A global liquefied natural gas (LNG) glut, declining gas prices, project permitting stalls, and coronavirus concerns are only a few of the factors that have been weighing on energy markets and the companies within the underperforming sector.
But a Canadian pipeline builder, an LNG player, and a renewable fuel business could still be great additions to your portfolio. Here’s why investors should take a look at Enbridge (NYSE:ENB), Cheniere Energy Partners (NYSEMKT:CQP), and Clean Energy Fuels (NASDAQ:CLNE).
New projects boosting cash flow
Enbridge, a Canadian oil and gas pipeline operator, seems like a good buy right now based on management’s actions to shore up the company’s financial footing and new projects put into service. Enbridge’s management attributes recent earnings improvement to a focus on a “low risk pipeline-utility model,” following through with asset sales, completing a three-year balance sheet strengthening plan, and starting up $9 billion worth of new revenue-producing assets over the course of the year.
In Q4 alone the company launched more than $7 billion in projects, including the Gray Oak pipeline and the German Hohe See offshore wind project, which represent a combined investment of nearly $2 billion for the company. The assets have long lives and contracts that should set investors up for long-term stable revenues.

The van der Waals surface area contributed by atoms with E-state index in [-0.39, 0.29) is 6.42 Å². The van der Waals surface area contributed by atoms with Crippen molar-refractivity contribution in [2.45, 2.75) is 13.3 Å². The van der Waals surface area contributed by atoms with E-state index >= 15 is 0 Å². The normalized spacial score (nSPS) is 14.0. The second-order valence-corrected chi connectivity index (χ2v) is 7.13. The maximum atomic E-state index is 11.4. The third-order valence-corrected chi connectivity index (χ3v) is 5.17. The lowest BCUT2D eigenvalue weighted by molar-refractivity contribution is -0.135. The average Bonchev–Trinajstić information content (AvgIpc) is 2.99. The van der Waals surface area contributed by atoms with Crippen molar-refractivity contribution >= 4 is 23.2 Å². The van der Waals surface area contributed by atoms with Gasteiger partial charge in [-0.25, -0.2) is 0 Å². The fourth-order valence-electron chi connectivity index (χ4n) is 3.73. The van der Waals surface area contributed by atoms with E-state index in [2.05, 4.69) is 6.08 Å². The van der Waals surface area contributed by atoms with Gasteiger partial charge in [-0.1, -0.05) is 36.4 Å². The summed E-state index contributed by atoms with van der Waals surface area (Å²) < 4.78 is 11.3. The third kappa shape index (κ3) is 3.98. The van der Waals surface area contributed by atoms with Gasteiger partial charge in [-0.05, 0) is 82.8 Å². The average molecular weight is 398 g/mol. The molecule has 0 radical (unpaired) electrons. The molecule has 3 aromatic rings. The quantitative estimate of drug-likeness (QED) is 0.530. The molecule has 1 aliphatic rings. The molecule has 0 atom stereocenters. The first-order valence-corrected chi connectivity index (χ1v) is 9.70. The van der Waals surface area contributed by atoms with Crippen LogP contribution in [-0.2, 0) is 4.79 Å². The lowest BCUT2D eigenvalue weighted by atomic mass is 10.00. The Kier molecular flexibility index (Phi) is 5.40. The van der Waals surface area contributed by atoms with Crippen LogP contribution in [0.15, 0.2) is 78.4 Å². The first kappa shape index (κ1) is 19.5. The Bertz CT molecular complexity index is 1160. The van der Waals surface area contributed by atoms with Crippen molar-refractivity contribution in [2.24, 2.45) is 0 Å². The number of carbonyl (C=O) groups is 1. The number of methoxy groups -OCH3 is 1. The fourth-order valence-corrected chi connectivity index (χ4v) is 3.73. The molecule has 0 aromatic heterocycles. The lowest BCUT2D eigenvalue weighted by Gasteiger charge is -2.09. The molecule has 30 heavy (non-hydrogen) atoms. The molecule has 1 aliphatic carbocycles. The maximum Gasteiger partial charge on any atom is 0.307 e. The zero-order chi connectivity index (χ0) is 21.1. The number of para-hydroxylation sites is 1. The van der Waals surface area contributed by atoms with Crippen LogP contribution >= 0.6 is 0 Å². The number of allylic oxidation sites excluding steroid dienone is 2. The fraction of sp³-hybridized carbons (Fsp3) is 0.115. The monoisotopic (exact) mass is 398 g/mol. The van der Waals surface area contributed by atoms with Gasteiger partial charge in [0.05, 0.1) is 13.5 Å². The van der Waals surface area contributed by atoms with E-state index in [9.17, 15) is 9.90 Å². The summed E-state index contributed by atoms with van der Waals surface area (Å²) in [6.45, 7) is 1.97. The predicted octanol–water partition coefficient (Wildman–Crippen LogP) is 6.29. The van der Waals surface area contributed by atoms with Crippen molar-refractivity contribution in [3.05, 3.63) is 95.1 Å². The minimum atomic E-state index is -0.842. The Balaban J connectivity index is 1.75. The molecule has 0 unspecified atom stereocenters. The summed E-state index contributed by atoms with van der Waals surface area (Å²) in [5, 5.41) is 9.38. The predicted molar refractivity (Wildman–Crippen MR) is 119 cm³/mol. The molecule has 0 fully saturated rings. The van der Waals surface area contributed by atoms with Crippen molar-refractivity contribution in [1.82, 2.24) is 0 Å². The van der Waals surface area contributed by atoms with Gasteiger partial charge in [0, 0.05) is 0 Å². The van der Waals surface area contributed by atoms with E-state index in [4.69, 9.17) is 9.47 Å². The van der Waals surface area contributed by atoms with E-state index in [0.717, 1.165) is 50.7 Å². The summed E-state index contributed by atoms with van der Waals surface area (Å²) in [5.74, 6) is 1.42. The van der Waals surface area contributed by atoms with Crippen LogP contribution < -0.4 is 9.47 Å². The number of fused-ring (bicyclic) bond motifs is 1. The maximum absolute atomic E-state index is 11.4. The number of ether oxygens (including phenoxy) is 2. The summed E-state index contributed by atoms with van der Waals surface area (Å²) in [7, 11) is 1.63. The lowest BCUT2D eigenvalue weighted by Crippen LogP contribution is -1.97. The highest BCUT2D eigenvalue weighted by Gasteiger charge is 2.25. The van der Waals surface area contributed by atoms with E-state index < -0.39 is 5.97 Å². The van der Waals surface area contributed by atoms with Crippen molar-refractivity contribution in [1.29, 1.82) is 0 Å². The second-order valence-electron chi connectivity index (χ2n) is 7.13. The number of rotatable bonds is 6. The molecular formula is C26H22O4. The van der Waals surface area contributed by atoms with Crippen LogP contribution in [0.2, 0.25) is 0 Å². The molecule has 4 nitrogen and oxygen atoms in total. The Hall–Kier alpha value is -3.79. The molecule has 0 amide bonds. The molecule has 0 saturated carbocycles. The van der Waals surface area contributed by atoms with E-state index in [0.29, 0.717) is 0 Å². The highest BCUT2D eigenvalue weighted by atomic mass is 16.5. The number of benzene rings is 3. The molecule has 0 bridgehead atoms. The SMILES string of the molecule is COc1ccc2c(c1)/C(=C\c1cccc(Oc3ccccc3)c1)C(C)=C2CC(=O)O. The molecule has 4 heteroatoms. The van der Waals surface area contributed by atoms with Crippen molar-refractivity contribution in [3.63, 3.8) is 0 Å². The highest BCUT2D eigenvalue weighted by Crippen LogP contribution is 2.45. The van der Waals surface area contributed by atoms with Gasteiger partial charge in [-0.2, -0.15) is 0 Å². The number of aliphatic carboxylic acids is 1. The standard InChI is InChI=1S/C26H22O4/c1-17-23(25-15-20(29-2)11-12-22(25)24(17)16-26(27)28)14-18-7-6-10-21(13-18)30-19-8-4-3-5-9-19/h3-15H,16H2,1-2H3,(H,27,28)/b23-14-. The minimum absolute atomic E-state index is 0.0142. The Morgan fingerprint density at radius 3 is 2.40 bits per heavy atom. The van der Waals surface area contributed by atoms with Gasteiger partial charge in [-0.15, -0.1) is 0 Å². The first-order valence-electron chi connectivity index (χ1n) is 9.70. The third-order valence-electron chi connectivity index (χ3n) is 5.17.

Enbridge also recently showed improvement in its full year 2019 distributable cash flow (DCF), which increased to more than $9.2 billion from more than $7.6 billion in 2018, and it guided longer-term DCF growth in the range of 5% to 7%. The improvement could be the start of positive upswing following years of building new projects, the true extent of which hasn’t been seen since the projects have less than a year of operating history.
Over the past year, the Canada-based company has underperformed the S&P 500, up roughly 15 percentage points. It is aiming for continued improvement with another $11 billion of what it characterizes as “secured organic growth projects” it will fund with equity. The company expects these projects to add “considerable EBITDA” as they come online, and management pointed out 2022 financial metrics may be higher than its target range based on these initiaitives and the chance of more non-core asset sales.